Feeding Tubes and Where We are with Abi’s Eating

To say my daughter is a fighter is an understatement. And yet, every “battle” she has faced she has done so with enormous courage and more often than not, genuine excitement. Her warrior spirit is in her smile, her enthusiasm, and her overall zest for each day.

The story of Abi’s eating is a bit too lengthy to tell here, but in a nutshell, she came home eating pureed foods fine but aspirating on liquids. Due to her low weight and inability to drink liquids safely, we were admitted to the hospital almost immediately after entering the states. After 9 days, we went home with an ng tube (through the nose) – later to be replaced by a g-tube (through the stomach) – and the directions to give medical formula, water, and meds through the tube, and continue giving her solids to eat by mouth.

abi going home - ng tube1

Almost immediately though, Abi developed an aversion to eating. She started spitting out ANY food we put near her and she became uninterested in eating all together. In fact, she really didn’t want anything near her mouth at all.

I mentioned this to our pediatrician and we immediately began feeding therapy.

My goal was for Abi to begin eating pureed foods again, and then eventually learn how to drink liquids safely. After seeing a few different amazing therapists, we were eventually referred to a woman I now call our feeding-guru, Linda Tyson. Instead of putting Abi in her chair and beginning each session with a focus on her mouth and face, she would lay her down on a mat and work on her entire body, her ribs, her neck, her shoulders, all of which (turns out) are connected to her ability to eat. She also addressed the fact that Abi’s mouth was often wide open, she breathed loudly, and she needed a bib almost constantly.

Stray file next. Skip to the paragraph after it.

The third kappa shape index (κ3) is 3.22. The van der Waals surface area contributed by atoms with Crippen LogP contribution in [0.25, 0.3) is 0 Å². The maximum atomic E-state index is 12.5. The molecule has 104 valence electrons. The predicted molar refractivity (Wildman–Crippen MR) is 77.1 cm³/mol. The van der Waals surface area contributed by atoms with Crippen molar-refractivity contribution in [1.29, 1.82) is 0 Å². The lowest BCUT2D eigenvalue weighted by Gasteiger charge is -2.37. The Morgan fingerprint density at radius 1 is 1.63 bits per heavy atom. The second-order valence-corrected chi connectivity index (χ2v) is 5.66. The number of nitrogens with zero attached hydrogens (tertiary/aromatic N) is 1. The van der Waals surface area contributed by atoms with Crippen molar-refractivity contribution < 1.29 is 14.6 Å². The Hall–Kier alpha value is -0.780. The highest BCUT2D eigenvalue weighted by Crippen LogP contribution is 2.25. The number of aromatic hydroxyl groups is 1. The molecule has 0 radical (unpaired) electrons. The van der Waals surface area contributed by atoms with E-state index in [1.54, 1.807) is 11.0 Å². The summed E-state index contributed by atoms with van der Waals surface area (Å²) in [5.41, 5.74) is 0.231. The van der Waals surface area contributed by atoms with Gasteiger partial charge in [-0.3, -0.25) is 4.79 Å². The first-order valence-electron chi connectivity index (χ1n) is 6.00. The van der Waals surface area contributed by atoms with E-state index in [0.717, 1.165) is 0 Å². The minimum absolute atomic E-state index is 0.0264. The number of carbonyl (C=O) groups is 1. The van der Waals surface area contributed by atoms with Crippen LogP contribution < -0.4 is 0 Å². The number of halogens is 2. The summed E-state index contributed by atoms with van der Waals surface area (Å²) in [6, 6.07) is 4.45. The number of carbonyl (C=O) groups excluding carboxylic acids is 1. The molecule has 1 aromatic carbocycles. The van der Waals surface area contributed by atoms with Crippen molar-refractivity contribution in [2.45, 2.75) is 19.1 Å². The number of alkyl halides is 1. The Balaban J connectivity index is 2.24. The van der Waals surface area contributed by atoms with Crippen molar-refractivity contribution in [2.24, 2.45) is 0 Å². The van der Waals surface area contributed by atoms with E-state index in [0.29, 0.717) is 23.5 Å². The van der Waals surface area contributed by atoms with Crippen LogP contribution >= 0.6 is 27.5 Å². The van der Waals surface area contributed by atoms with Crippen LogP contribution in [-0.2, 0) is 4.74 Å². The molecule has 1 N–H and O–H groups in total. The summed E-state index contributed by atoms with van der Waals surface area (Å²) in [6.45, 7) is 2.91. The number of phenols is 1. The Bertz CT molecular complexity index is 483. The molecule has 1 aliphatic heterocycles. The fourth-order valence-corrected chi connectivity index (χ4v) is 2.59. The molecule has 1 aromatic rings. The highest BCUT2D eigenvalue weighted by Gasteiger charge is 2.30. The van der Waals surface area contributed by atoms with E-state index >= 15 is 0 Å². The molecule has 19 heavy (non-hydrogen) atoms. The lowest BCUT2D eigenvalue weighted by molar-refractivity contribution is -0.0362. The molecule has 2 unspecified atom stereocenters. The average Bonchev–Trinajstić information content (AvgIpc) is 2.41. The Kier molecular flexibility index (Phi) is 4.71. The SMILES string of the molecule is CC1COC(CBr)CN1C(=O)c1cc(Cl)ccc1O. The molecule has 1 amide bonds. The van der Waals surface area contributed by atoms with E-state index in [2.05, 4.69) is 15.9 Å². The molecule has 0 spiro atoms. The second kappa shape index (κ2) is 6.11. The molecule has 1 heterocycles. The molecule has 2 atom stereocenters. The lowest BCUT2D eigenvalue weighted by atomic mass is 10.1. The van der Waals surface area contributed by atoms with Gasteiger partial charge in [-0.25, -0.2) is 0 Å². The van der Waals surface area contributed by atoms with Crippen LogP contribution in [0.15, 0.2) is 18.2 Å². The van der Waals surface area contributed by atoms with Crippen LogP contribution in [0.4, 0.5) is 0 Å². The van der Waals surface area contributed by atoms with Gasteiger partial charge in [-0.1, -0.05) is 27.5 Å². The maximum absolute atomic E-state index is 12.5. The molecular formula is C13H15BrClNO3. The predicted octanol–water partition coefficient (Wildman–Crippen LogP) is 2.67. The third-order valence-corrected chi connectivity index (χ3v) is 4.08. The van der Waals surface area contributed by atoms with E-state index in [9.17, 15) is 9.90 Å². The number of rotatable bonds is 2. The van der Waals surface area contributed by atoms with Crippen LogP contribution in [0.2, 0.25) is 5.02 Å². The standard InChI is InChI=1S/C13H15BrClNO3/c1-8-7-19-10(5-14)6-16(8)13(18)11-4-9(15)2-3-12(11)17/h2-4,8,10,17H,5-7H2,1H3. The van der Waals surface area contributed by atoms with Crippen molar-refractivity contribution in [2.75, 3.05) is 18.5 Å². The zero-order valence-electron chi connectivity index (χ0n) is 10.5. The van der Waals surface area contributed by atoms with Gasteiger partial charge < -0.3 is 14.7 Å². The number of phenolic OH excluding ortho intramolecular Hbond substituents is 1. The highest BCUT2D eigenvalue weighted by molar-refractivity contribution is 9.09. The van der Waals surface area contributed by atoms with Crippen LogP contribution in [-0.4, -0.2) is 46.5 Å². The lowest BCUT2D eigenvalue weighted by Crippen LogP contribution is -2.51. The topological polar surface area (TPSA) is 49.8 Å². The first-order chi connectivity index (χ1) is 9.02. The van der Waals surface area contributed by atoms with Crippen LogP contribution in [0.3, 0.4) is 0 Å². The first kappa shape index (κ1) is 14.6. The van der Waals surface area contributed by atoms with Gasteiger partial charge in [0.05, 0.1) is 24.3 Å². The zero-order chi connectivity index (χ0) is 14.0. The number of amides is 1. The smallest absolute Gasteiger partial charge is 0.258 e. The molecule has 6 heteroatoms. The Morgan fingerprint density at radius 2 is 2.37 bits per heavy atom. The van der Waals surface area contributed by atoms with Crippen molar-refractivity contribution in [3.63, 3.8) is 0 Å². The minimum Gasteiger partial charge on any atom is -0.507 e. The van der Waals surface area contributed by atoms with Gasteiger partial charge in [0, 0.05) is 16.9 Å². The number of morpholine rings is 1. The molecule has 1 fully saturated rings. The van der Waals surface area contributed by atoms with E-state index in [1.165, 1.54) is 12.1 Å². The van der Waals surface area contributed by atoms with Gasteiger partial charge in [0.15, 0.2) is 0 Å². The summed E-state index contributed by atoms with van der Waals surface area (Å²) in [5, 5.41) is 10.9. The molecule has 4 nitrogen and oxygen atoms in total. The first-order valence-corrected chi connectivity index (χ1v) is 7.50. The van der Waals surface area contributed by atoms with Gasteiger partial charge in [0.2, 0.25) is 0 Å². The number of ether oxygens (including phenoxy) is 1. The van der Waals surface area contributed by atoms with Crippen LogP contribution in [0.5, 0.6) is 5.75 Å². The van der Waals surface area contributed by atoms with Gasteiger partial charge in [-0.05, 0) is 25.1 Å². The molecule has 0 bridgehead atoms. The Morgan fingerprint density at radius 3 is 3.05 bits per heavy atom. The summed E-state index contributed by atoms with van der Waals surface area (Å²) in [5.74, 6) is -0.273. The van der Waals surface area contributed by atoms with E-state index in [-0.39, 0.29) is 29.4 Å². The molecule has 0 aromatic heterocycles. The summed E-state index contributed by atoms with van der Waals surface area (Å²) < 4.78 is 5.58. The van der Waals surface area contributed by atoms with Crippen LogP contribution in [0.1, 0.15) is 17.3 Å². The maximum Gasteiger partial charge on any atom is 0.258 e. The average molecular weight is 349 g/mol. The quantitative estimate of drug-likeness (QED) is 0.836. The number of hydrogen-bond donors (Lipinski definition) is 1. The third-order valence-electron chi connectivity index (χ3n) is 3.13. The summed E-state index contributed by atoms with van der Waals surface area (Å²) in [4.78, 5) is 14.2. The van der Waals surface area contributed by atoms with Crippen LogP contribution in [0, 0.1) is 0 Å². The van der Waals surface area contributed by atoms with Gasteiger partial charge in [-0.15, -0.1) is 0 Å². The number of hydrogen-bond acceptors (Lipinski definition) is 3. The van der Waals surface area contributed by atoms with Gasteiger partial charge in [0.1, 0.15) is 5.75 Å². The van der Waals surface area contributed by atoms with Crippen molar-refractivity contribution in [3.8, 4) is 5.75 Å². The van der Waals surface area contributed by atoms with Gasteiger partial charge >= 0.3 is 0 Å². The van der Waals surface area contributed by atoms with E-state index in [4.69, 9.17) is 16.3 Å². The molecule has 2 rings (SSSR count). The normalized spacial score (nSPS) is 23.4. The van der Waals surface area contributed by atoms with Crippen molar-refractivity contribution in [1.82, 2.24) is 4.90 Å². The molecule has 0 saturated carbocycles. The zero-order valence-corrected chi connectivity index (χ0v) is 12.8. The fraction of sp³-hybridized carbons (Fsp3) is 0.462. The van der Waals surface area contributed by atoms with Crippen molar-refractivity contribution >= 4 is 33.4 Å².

As she worked on Abi’s body, she taught her the word “swallow” and within a fairly short amount of time-Abi was closing her mouth more, managing her saliva (and not needing a bib all the time), and breathing with less noise. Incredible!

We now believe Abi stopped eating because the tube gave her a much needed way out. Her history of aspiration had most likely made eating very stressful and perhaps even terrifying.  Additionally, nearly all of Abi’s teeth came in after coming to the states- so not only was it a stressful situation, it was a painful one.

In our very first session with Linda, she told Abi, “We are not going to cry in here. If something makes you sad or scared we will readjust. Feeding therapy is supposed to be fun and we can make eating fun too. I will always listen to you and never force anything.” She has kept that promise. Abi trusts and adores her and LOVES going to feeding therapy.In addition to breathing quieter and not needing a bib all the time, she can now also eat safely, drink safely (!!!!!!!!), and chew soft foods. And while we are still working on the quantity of bites and the quickness of her swallows, we are making progress week by week.  Just today Abi ate half a veggie straw in therapy! This is huge!

Beyond the skills Abi’s gained, the most important improvement is that eating is now a HAPPY event. She WANTS to try new foods and is excited when she gets to take a few bites. THIS IS HUGE!!

Here she is practicing chewing with Linda:

feeding therapy 1

All this to say, it’s a slow and steady race and we are so very thankful for the progress we’ve made.

SIDENOTE: The g-tube is a great permanent solution for many people and I actually really like it. It’s quick and easy and comfortable for Abi. If, however, she CAN eat and drink safely and wants to do so, then we will absolutely work in that direction.

So cheers to feeding tubes, amazing feeding therapists, and to Abi for working so hard and having fun the whole time.

Mary Susan